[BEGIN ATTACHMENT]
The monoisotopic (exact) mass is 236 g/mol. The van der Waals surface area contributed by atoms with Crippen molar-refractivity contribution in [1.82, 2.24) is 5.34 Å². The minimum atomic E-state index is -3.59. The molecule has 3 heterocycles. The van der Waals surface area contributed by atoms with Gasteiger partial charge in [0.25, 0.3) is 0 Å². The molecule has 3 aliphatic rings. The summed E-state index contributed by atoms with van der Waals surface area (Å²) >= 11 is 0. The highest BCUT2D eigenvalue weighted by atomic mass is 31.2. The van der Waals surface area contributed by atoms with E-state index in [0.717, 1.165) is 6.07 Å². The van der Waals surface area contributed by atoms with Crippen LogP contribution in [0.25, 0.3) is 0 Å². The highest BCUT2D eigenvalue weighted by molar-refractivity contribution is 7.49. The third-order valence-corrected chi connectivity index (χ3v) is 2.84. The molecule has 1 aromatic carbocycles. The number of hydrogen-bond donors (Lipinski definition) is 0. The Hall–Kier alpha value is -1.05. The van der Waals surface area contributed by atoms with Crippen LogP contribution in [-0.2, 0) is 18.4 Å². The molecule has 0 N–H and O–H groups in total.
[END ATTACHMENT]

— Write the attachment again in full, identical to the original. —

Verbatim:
The monoisotopic (exact) mass is 236 g/mol. The van der Waals surface area contributed by atoms with Crippen molar-refractivity contribution in [1.82, 2.24) is 5.34 Å². The minimum atomic E-state index is -3.59. The molecule has 3 heterocycles. The van der Waals surface area contributed by atoms with Gasteiger partial charge in [0.25, 0.3) is 0 Å². The molecule has 3 aliphatic rings. The summed E-state index contributed by atoms with van der Waals surface area (Å²) >= 11 is 0. The highest BCUT2D eigenvalue weighted by atomic mass is 31.2. The van der Waals surface area contributed by atoms with E-state index in [0.717, 1.165) is 6.07 Å². The van der Waals surface area contributed by atoms with Crippen LogP contribution in [0.25, 0.3) is 0 Å². The highest BCUT2D eigenvalue weighted by molar-refractivity contribution is 7.49. The third-order valence-corrected chi connectivity index (χ3v) is 2.84. The molecule has 1 aromatic carbocycles. The number of hydrogen-bond donors (Lipinski definition) is 0. The Hall–Kier alpha value is -1.05. The van der Waals surface area contributed by atoms with Crippen LogP contribution in [-0.2, 0) is 18.4 Å². The molecule has 0 N–H and O–H groups in total.